According to the annual report from Oregon’s Public Health Division released in February, 132 people died from assisted suicide in the state – more people than in any of the 17 previous years and at a 26 percent increase from 2014.
Most individuals who died by assisted suicide were 65 years or older, either had no insurance or government insurance, and were not currently married.
Among the findings for Oregon’s 18th year of legal assisted suicide are:
- 132 individuals died in 2015 from lethal assisted suicide prescriptions – more than in any previous year, up 26% from 2014 and almost doubled from 2013 (73 individuals).
- 125 individuals who died received the lethal prescription in 2015, while seven who ingested the lethal dose and died in 2015 received prescriptions in “previous years” (plural) – which continues to call into question the six-month terminal prognosis.
- 218 people were prescribed the lethal prescription – up 41% from 2014.
- Complications after ingestion of the lethal dose are unknown for 80% of those who died, as reports are only collected when the prescribing physician or another healthcare provider is present at the moment of death.
- At least one person died from assisted suicide 34 hours after ingesting the lethal dose. In previous years, someone died 104 hours after ingestion.
- 78% of those who died were aged 65 years or older.
- 63% of those who died either had no insurance or a government plan (such as Medicaid/Medicare/other) compared to a 40 percent average in previous years.
- 60% of those who died were either divorced (27.5%), widowed (26%), or never married (6.9%).
- Nine weeks was the median time of the medical relationship between the doctors who prescribed the lethal dose and the patients who died – 10 weeks shorter than in 2014.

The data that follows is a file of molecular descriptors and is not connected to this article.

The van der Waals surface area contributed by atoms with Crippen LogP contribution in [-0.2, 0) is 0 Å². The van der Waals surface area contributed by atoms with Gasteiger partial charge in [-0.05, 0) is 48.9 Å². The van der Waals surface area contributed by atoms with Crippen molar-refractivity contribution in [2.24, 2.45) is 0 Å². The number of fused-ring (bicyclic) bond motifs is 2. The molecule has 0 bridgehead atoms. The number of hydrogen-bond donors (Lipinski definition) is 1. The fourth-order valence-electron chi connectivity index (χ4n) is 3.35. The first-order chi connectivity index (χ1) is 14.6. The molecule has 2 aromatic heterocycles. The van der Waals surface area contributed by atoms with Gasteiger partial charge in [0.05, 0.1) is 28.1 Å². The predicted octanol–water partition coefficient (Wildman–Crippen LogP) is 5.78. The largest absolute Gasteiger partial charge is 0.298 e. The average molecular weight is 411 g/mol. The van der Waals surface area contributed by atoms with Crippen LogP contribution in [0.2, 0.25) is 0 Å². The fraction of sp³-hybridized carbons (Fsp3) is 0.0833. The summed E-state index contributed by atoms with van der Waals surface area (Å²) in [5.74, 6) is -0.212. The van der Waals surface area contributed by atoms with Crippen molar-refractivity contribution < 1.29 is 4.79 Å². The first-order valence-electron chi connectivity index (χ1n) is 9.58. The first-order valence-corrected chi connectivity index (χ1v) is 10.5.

- The three most frequently cited end-of-life concerns given by those who died were: “less able to engage in activities making life enjoyable” (96%); “losing autonomy” (92%); and “loss of dignity” (75%).
- Five patients were referred for psychiatric counseling (3.8%).
Despite the data from Oregon’s 18th year of physician-assisted suicide, advocates of its legalization continually point to the state’s experience as successful, largely counting the “unknowns” as indications of nothing gone awry. Yet real-life abuses and complications under the law have been and continue to be documented elsewhere.
One major “unknown” has been the mental health of those who have died by assisted suicide. Only five of the 132 who died in Oregon in 2015 were referred for psychiatric evaluation. Overall, of the 859 people who died under the law from 1998 to 2014, only 5.5% were referred for an evaluation, according to the state’s annual report.
A 2008 peer-reviewed study published in the British Medical Journal (BMJ) sought to fill in this knowledge gap and found that of 58 patients who requested assisted suicide in Oregon, one in four were clinically depressed. The diagnoses took place as part of the study, and not as a part of the person’s request from a physician. Three of the depressed participants were still able to end their lives under Oregon’s assisted suicide law within two months of the research interview, leading the team to note in their conclusion:
“[T]he current practice of the Death with Dignity Act in Oregon may not adequately protect all mentally ill patients, and increased vigilance and systematic examination for depression among patients who may access legalised aid in dying are needed.”
Furthermore, the method of data collection for the annual report should be considered. Alex Schadenberg, executive director of the Euthanasia Prevention Coalition, explains: “After the person dies by assisted suicide, in Oregon, the doctor who prescribed the lethal dose is required to submit a report. The information in the annual reports are [sic] solely based on the data provided by the doctors who prescribe the lethal dose and then self-report after the death of the person. This system enables abuses of the law to be covered up. Doctors do not self-report abuses of the law.”
Earlier this month, Maryland’s assisted suicide bill was withdrawn by its sponsor, Sen. Ronald Young, who cited a shortage of support and said he will likely not reintroduce it next year. Other states considering assisted suicide should heed the Oregon experience – as well as disability and elder rights groups, the American Medical Association, and others – and should oppose the legislation in favor of true healthcare for the suffering.
Genevieve Plaster is a research assistant for the Charlotte Lozier Institute.